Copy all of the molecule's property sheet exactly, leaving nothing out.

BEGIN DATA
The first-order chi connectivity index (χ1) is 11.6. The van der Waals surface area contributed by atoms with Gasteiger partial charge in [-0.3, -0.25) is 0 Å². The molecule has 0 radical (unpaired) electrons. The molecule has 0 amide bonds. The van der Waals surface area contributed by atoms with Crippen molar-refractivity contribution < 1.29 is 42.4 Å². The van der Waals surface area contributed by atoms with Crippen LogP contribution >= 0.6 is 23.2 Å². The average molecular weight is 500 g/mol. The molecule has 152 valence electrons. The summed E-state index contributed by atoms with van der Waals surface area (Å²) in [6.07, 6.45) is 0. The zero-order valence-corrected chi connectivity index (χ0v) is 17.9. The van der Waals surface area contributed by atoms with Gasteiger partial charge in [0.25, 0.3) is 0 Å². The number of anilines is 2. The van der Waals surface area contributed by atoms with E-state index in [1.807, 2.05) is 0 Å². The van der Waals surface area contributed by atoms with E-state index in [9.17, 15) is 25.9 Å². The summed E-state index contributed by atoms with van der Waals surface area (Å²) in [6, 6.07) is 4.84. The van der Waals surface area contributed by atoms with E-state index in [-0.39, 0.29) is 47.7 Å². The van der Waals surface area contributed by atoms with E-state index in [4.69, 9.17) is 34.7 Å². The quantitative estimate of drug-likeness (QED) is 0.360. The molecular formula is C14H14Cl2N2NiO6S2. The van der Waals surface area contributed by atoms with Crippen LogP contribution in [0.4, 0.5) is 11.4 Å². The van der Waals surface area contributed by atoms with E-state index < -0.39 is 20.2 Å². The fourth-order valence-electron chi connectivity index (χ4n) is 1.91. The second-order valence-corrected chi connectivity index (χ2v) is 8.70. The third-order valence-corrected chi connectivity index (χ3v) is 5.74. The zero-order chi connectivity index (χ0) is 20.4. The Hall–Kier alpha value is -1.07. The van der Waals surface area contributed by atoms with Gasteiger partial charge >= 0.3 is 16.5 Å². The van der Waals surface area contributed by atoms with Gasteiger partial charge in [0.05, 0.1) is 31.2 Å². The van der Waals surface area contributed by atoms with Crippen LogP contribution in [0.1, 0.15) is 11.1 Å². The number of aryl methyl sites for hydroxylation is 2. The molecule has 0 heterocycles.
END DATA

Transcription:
The first-order chi connectivity index (χ1) is 11.6. The van der Waals surface area contributed by atoms with Gasteiger partial charge in [-0.3, -0.25) is 0 Å². The molecule has 0 radical (unpaired) electrons. The molecule has 0 amide bonds. The van der Waals surface area contributed by atoms with Crippen molar-refractivity contribution < 1.29 is 42.4 Å². The van der Waals surface area contributed by atoms with Crippen LogP contribution >= 0.6 is 23.2 Å². The average molecular weight is 500 g/mol. The molecule has 152 valence electrons. The summed E-state index contributed by atoms with van der Waals surface area (Å²) in [6.07, 6.45) is 0. The zero-order valence-corrected chi connectivity index (χ0v) is 17.9. The van der Waals surface area contributed by atoms with Gasteiger partial charge in [0.25, 0.3) is 0 Å². The number of anilines is 2. The van der Waals surface area contributed by atoms with E-state index in [1.807, 2.05) is 0 Å². The van der Waals surface area contributed by atoms with E-state index in [9.17, 15) is 25.9 Å². The summed E-state index contributed by atoms with van der Waals surface area (Å²) in [6, 6.07) is 4.84. The van der Waals surface area contributed by atoms with E-state index in [-0.39, 0.29) is 47.7 Å². The van der Waals surface area contributed by atoms with E-state index in [4.69, 9.17) is 34.7 Å². The quantitative estimate of drug-likeness (QED) is 0.360. The molecular formula is C14H14Cl2N2NiO6S2. The van der Waals surface area contributed by atoms with Crippen LogP contribution in [0.4, 0.5) is 11.4 Å². The van der Waals surface area contributed by atoms with E-state index < -0.39 is 20.2 Å². The fourth-order valence-electron chi connectivity index (χ4n) is 1.91. The second-order valence-corrected chi connectivity index (χ2v) is 8.70. The third-order valence-corrected chi connectivity index (χ3v) is 5.74. The zero-order chi connectivity index (χ0) is 20.4. The Hall–Kier alpha value is -1.07. The van der Waals surface area contributed by atoms with Gasteiger partial charge >= 0.3 is 16.5 Å². The van der Waals surface area contributed by atoms with Gasteiger partial charge in [0.05, 0.1) is 31.2 Å². The van der Waals surface area contributed by atoms with Crippen LogP contribution in [0.1, 0.15) is 11.1 Å². The number of aryl methyl sites for hydroxylation is 2. The molecule has 0 heterocycles.